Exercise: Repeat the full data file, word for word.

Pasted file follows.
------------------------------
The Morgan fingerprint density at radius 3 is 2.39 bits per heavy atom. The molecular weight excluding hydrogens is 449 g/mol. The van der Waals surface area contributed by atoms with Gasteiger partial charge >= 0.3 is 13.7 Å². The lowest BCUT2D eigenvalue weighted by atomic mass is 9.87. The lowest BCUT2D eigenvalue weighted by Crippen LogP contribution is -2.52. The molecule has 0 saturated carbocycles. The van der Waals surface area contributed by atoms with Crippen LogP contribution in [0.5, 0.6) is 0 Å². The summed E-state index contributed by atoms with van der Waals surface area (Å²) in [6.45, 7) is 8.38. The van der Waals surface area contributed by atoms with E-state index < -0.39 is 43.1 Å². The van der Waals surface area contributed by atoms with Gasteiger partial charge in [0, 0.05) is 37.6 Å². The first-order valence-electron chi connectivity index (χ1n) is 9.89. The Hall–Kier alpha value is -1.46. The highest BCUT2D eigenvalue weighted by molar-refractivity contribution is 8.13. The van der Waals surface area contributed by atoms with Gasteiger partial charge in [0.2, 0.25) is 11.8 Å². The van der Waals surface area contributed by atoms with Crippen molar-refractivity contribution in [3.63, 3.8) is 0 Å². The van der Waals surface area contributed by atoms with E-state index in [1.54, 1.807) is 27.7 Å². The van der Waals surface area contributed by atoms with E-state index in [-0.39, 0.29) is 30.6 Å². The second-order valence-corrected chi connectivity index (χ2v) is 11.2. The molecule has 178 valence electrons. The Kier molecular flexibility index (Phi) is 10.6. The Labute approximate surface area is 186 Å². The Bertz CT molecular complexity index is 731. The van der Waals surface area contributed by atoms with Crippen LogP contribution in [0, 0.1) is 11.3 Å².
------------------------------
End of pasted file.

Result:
The Morgan fingerprint density at radius 3 is 2.39 bits per heavy atom. The molecular weight excluding hydrogens is 449 g/mol. The van der Waals surface area contributed by atoms with Gasteiger partial charge >= 0.3 is 13.7 Å². The lowest BCUT2D eigenvalue weighted by atomic mass is 9.87. The lowest BCUT2D eigenvalue weighted by Crippen LogP contribution is -2.52. The molecule has 0 saturated carbocycles. The van der Waals surface area contributed by atoms with Crippen LogP contribution in [0.5, 0.6) is 0 Å². The summed E-state index contributed by atoms with van der Waals surface area (Å²) in [6.45, 7) is 8.38. The van der Waals surface area contributed by atoms with E-state index < -0.39 is 43.1 Å². The van der Waals surface area contributed by atoms with Gasteiger partial charge in [0, 0.05) is 37.6 Å². The first-order valence-electron chi connectivity index (χ1n) is 9.89. The Hall–Kier alpha value is -1.46. The highest BCUT2D eigenvalue weighted by molar-refractivity contribution is 8.13. The van der Waals surface area contributed by atoms with Gasteiger partial charge in [0.2, 0.25) is 11.8 Å². The van der Waals surface area contributed by atoms with Crippen molar-refractivity contribution in [3.63, 3.8) is 0 Å². The van der Waals surface area contributed by atoms with E-state index in [1.54, 1.807) is 27.7 Å². The van der Waals surface area contributed by atoms with E-state index in [-0.39, 0.29) is 30.6 Å². The second-order valence-corrected chi connectivity index (χ2v) is 11.2. The molecule has 178 valence electrons. The Kier molecular flexibility index (Phi) is 10.6. The Labute approximate surface area is 186 Å². The Bertz CT molecular complexity index is 731. The van der Waals surface area contributed by atoms with Crippen LogP contribution in [0, 0.1) is 11.3 Å².